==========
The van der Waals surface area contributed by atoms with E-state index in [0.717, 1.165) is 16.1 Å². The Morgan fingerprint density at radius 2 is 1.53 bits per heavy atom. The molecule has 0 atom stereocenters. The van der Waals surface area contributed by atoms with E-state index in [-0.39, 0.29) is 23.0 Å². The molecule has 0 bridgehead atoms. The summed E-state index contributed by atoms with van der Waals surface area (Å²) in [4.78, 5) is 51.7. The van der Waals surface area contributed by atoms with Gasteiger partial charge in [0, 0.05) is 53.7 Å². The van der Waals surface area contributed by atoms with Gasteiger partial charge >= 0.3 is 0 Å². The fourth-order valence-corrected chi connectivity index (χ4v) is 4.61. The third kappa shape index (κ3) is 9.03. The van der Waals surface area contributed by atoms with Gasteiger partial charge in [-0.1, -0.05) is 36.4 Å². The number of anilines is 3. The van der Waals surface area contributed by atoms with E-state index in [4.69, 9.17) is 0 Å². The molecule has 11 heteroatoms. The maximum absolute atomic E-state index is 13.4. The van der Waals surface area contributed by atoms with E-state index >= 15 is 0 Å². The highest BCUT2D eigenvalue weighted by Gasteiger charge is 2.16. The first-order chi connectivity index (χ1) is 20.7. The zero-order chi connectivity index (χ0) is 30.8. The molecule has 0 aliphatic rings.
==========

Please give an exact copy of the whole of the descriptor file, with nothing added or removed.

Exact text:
The van der Waals surface area contributed by atoms with E-state index in [0.717, 1.165) is 16.1 Å². The Morgan fingerprint density at radius 2 is 1.53 bits per heavy atom. The molecule has 0 atom stereocenters. The van der Waals surface area contributed by atoms with E-state index in [-0.39, 0.29) is 23.0 Å². The molecule has 0 bridgehead atoms. The summed E-state index contributed by atoms with van der Waals surface area (Å²) in [4.78, 5) is 51.7. The van der Waals surface area contributed by atoms with Gasteiger partial charge in [0, 0.05) is 53.7 Å². The van der Waals surface area contributed by atoms with Gasteiger partial charge >= 0.3 is 0 Å². The fourth-order valence-corrected chi connectivity index (χ4v) is 4.61. The third kappa shape index (κ3) is 9.03. The van der Waals surface area contributed by atoms with Gasteiger partial charge in [-0.1, -0.05) is 36.4 Å². The number of anilines is 3. The van der Waals surface area contributed by atoms with E-state index in [4.69, 9.17) is 0 Å². The molecule has 11 heteroatoms. The maximum absolute atomic E-state index is 13.4. The van der Waals surface area contributed by atoms with E-state index >= 15 is 0 Å². The highest BCUT2D eigenvalue weighted by Gasteiger charge is 2.16. The first-order chi connectivity index (χ1) is 20.7. The zero-order chi connectivity index (χ0) is 30.8. The molecule has 0 aliphatic rings.